Be alert in your marriage too. Things can lurk undetected — resentment, neglect, selfishness to name a few– and if you aren’t watching carefully and “weeding them out” as they appear, they can grow and get out of control.
A marriage, like a garden, can be a source of delight. But neither just happen on their own. After the wedding/planting, you’ve got to constantly maintain it. And in marriage and the garden alike, dealing with little problems as they happen can save lots of time and heartache later!
The Lord God took the man and put him in the Garden of Eden to work it and take care of it.
THUG– a cruel or vicious ruffian, robber, or murderer. (NOTE for word nerds: The etymological roots and history of this word is fascinating– the followers of a cult in India from before 1356 till supposed eradication around 1840. They were estimated to have murdered a million people during those centuries!)
Boston ivy is one of the few Southeast Texas plants that actually changes color in the fall and give us some pretty yellows and reds. (Most of our plants are evergreen, or go straight from green to dead.) I had a large vine climbing an oak out my back door, but last fall you could see the seeds falling like rain. Baby ivies have taken over. The parent plant is now cut! But I have a lot of cleanup to do- pulling up babies (that sounds so cruel) and pulling up established plants. This Boston ivy has almost completely covered the azalea underneath; it’s struggling to get nutrients and light.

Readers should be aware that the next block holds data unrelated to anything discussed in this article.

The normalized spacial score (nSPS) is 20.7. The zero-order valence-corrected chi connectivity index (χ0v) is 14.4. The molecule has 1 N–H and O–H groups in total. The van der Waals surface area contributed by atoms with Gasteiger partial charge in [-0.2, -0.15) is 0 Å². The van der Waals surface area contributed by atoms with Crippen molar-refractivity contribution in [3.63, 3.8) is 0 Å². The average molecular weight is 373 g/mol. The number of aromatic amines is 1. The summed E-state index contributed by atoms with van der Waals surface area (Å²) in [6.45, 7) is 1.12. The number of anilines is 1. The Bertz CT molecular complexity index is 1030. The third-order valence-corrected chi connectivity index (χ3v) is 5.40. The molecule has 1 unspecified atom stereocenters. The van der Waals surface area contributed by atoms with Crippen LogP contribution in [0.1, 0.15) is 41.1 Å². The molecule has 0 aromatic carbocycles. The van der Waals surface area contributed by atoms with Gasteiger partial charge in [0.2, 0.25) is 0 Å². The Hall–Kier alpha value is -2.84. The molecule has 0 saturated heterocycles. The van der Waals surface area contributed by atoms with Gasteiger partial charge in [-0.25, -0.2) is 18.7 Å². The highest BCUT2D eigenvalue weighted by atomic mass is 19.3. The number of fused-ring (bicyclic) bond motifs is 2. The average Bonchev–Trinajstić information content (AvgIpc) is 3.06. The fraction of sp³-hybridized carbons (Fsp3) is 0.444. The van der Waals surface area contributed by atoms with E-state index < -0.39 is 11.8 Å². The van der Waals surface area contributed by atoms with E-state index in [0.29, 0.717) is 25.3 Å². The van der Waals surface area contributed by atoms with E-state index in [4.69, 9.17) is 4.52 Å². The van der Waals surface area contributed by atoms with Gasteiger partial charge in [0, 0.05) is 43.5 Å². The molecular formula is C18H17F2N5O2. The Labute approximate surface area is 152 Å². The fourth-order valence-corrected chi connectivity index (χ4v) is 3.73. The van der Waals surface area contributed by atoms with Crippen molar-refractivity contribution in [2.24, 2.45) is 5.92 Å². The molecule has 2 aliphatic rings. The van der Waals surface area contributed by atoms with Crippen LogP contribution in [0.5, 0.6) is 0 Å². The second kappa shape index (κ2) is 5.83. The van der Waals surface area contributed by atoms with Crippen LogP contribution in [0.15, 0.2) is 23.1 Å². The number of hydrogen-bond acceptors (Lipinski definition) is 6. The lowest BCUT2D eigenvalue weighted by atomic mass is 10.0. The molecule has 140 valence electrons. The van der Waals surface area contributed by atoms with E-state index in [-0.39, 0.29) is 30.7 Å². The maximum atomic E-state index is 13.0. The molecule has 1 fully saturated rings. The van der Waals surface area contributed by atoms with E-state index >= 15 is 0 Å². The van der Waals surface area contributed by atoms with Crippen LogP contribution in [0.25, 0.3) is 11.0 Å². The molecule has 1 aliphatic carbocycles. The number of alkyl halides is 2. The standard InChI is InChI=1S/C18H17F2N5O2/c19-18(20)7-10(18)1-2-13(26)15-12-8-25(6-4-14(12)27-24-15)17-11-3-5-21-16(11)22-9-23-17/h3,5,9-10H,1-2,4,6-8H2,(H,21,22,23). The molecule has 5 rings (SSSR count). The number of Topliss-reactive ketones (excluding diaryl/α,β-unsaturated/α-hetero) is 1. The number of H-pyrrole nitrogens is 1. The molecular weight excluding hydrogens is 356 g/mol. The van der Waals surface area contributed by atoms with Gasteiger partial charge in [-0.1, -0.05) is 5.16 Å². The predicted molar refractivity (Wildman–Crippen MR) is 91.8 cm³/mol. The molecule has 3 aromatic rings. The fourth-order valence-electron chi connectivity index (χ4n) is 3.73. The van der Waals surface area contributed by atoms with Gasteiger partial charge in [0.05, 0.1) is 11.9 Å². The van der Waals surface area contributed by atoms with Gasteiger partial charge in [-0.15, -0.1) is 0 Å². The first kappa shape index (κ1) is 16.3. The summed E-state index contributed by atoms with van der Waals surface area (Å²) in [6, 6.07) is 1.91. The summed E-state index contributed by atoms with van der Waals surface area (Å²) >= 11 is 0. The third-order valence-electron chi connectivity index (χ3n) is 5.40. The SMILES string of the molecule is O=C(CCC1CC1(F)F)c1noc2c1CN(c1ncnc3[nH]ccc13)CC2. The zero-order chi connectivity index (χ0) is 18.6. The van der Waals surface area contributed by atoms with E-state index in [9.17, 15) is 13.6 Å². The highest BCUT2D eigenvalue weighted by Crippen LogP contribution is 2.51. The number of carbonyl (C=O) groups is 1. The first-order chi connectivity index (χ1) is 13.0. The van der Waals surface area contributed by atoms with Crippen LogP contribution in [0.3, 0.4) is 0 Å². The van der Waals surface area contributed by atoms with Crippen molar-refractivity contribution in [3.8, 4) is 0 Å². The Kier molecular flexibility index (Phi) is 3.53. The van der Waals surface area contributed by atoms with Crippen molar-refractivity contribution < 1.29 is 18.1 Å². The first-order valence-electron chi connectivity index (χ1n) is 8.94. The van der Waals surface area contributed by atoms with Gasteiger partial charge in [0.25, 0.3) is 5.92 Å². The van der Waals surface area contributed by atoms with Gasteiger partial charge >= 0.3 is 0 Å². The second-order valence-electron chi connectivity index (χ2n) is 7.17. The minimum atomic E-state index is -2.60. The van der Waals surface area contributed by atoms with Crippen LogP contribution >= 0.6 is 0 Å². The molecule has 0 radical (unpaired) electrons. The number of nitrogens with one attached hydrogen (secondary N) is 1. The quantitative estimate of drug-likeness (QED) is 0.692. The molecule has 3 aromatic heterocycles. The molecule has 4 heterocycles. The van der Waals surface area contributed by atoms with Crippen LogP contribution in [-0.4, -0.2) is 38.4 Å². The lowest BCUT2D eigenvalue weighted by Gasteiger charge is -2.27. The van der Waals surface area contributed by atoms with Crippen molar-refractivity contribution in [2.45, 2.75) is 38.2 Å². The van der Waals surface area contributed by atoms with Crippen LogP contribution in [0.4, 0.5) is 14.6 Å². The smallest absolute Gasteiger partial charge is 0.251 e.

In the picture above, you can see a few of the biggest garden thug at my house, alstromeria! They make an unusual, pretty flower in the late spring, but then they begin their life of thuggery… spreading underground by runners… making seed heads and blowing seeds all around, taking root in any little space they find, whether it’s a flower bed, crack in the driveway, or potted plant. You can see where they almost took over a whole bed.
They killed the mock orange on the right. I moved the strangled cannas struggling for life, and dug out as many alstromeria tubers as I could. The hydrangeas have never looked better!
There’s a little thug-ette that’s been making herself at home for a few years, and she’s getting a bit too bold all along my sidewalks: I never knew her name till I researched it today. I found out it’s Commelina, or asiatic dayflower. A beautiful blue flower with a name that pretty ought to be welcome, but she’s worn hers out! Each of the nodes (joints) along the stems can take root, making it very difficult to pull up and control.